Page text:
Home insurance can be confusing. Policies are customized to fit the needs of each policyholder, so coverage can vary widely. If you’ve never read your policy cover to cover, stop what you’re doing and find the time to do so.
Do you know if you’re covered in the event of a meteor hitting your home? What about if heavy rainfall leads to a flood in your basement? If the former occurs, you’re likely protected, as this seemingly random coverage is typically included in standard policies. The latter? You may not be as lucky, as flood insurance often is a completely separate entity.
About 32 million households throughout the country do not have appropriate insurance, according to Trusted Choice, an Independent Insurance Agent company. Some have far too much coverage, while others are rolling the dice with holes in their policies that could lead to financial hardships.
To know the situations in which you are and aren’t covered, review your policy. The following are some tips for when, with whom and how to comb through your coverage.
How much coverage should you have?
There are three main coverages you need to have in order to protect your home — structure, contents and liability.
This coverage is the amount it would cost to rebuild your home if it were completely destroyed by a covered peril.
Determining your home’s value can be tricky, because it’s not exactly the same as the amount you purchased your house for. For example, the cost likely includes the plot of land, and if your home was destroyed, you wouldn’t need to rebuy the land.
Also, you have to factor in the cost of materials, which can change quite often. It’s important to review your policy regularly to ensure you have the correct amount of coverage to rebuild the home from scratch.
Contents coverage is typically set between 50 percent and 70 percent of your home’s value, and can help pay to repair or replace your belongings if they’re damaged or destroyed at the hands of a covered peril.
Again, determining the amount of coverage necessary can be tough, as there’s often a cap of $1,000 to $2,500 for high-value items. Meaning that if you have a rare art collection, an extensive number of antiques, or gems aplenty, you may not be adequately covered if your home is the victim of a burglary or fire, for example.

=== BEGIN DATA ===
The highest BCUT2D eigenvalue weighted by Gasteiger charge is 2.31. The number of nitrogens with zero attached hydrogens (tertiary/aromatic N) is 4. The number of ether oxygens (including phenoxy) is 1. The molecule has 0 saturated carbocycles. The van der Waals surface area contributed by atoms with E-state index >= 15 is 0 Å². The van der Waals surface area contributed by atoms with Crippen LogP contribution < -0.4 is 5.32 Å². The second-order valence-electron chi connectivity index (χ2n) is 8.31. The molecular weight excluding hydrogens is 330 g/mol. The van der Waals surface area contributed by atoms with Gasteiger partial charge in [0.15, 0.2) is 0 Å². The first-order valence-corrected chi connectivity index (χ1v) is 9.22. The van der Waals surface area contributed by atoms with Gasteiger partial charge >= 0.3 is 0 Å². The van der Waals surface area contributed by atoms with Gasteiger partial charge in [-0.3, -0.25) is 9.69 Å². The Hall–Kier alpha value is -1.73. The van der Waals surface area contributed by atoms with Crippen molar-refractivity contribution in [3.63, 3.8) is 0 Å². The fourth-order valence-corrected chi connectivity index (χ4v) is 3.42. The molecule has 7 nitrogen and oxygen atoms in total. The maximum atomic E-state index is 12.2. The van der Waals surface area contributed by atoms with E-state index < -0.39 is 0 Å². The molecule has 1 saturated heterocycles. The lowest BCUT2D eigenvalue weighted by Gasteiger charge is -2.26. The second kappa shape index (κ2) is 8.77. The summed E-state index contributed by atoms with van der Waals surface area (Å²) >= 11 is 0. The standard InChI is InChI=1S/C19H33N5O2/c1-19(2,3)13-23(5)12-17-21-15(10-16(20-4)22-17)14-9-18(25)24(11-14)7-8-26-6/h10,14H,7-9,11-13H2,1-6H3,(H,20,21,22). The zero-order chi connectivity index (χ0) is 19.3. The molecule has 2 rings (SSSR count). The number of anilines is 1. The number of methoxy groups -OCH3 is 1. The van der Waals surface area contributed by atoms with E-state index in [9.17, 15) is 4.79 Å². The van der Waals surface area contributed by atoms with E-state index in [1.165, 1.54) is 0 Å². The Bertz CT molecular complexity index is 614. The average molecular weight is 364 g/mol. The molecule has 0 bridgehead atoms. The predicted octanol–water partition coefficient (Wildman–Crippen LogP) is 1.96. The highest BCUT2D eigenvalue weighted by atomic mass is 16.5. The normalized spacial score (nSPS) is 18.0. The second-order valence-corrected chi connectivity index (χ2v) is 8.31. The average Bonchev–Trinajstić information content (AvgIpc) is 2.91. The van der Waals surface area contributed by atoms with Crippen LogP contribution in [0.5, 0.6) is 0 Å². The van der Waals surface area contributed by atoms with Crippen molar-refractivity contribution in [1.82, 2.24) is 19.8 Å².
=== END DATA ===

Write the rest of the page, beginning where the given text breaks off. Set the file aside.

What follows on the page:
The best way to determine the amount of coverage that fits your needs is to create a home inventory — an itemized list of everything you own and the value of each item — and go over it with your insurance agent. You may need to add a floater policy to cover your more expensive possessions.
Liability coverage is an absolute must. If someone is injured on your property and racks up costly medical bills, you could be on the hook. To determine the amount of liability coverage that’s right for you, it’s important to be completely transparent with your insurance provider.
For example, if you own a dog, your insurance carrier needs to know. Your monthly payments may be a little higher each month, but if your provider doesn’t know that you have a pup and it bites a guest, you likely won’t receive any help with the resulting medical expenses. And dog bites account for about one-third of all home insurance claims, with the average claim costing $32,072, according to theInsurance Information Institute.
Speak with a licensed agent to accurately assess the risks in your home so you have exactly the amount of liability coverage you need.
There are additional home insurance coverages that you can add to your policy. Said protections include other structures (such as detached garages or sheds on your property) and additional living expenses, such as hotel rooms and meals if you’re displaced due to a covered peril.
Discuss additional coverages with a licensed professional to determine if they should be added to your policy.
When to review your policy
When it’s time to renew your coverage with your insurance provider — likely an annual occurrence — walk through your policy with an agent and ask questions. Walking and reading through your policy with a professional will help ensure that you have coverage that’s accurately tailored to your individual needs.
Note: The views and opinions expressed in this article are those of the author and do not necessarily reflect the opinion or position of Zillow.